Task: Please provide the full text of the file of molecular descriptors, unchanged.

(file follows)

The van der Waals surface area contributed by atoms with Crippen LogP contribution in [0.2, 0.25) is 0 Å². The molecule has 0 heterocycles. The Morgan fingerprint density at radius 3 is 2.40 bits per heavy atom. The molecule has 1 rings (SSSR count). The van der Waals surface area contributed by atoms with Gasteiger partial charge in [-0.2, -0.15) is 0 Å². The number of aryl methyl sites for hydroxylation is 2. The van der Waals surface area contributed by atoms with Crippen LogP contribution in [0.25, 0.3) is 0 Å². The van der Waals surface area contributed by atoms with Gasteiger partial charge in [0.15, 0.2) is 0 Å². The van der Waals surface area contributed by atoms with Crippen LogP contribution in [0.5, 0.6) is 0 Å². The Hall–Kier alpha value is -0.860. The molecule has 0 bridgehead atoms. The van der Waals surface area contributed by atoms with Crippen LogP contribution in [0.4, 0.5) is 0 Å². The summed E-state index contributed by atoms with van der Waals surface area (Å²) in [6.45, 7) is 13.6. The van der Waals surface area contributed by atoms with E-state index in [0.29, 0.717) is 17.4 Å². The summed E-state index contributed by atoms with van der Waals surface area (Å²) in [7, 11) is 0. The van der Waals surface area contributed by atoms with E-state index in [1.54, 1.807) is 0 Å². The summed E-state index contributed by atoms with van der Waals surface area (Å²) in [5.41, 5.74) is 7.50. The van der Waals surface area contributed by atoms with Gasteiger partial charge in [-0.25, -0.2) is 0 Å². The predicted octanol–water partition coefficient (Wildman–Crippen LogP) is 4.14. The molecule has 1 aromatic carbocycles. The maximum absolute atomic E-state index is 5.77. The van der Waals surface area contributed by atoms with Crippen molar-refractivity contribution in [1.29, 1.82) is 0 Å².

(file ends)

The van der Waals surface area contributed by atoms with Crippen LogP contribution in [0.2, 0.25) is 0 Å². The molecule has 0 heterocycles. The Morgan fingerprint density at radius 3 is 2.40 bits per heavy atom. The molecule has 1 rings (SSSR count). The van der Waals surface area contributed by atoms with Gasteiger partial charge in [-0.2, -0.15) is 0 Å². The number of aryl methyl sites for hydroxylation is 2. The van der Waals surface area contributed by atoms with Crippen LogP contribution in [0.25, 0.3) is 0 Å². The van der Waals surface area contributed by atoms with Gasteiger partial charge in [0.15, 0.2) is 0 Å². The van der Waals surface area contributed by atoms with Crippen LogP contribution in [0.5, 0.6) is 0 Å². The Hall–Kier alpha value is -0.860. The molecule has 0 bridgehead atoms. The van der Waals surface area contributed by atoms with Crippen LogP contribution in [0.4, 0.5) is 0 Å². The summed E-state index contributed by atoms with van der Waals surface area (Å²) in [6.45, 7) is 13.6. The van der Waals surface area contributed by atoms with E-state index in [0.29, 0.717) is 17.4 Å². The summed E-state index contributed by atoms with van der Waals surface area (Å²) in [7, 11) is 0. The van der Waals surface area contributed by atoms with E-state index in [1.54, 1.807) is 0 Å². The summed E-state index contributed by atoms with van der Waals surface area (Å²) in [5.41, 5.74) is 7.50. The van der Waals surface area contributed by atoms with Gasteiger partial charge in [-0.25, -0.2) is 0 Å². The predicted octanol–water partition coefficient (Wildman–Crippen LogP) is 4.14. The molecule has 1 aromatic carbocycles. The maximum absolute atomic E-state index is 5.77. The van der Waals surface area contributed by atoms with Crippen molar-refractivity contribution in [1.29, 1.82) is 0 Å².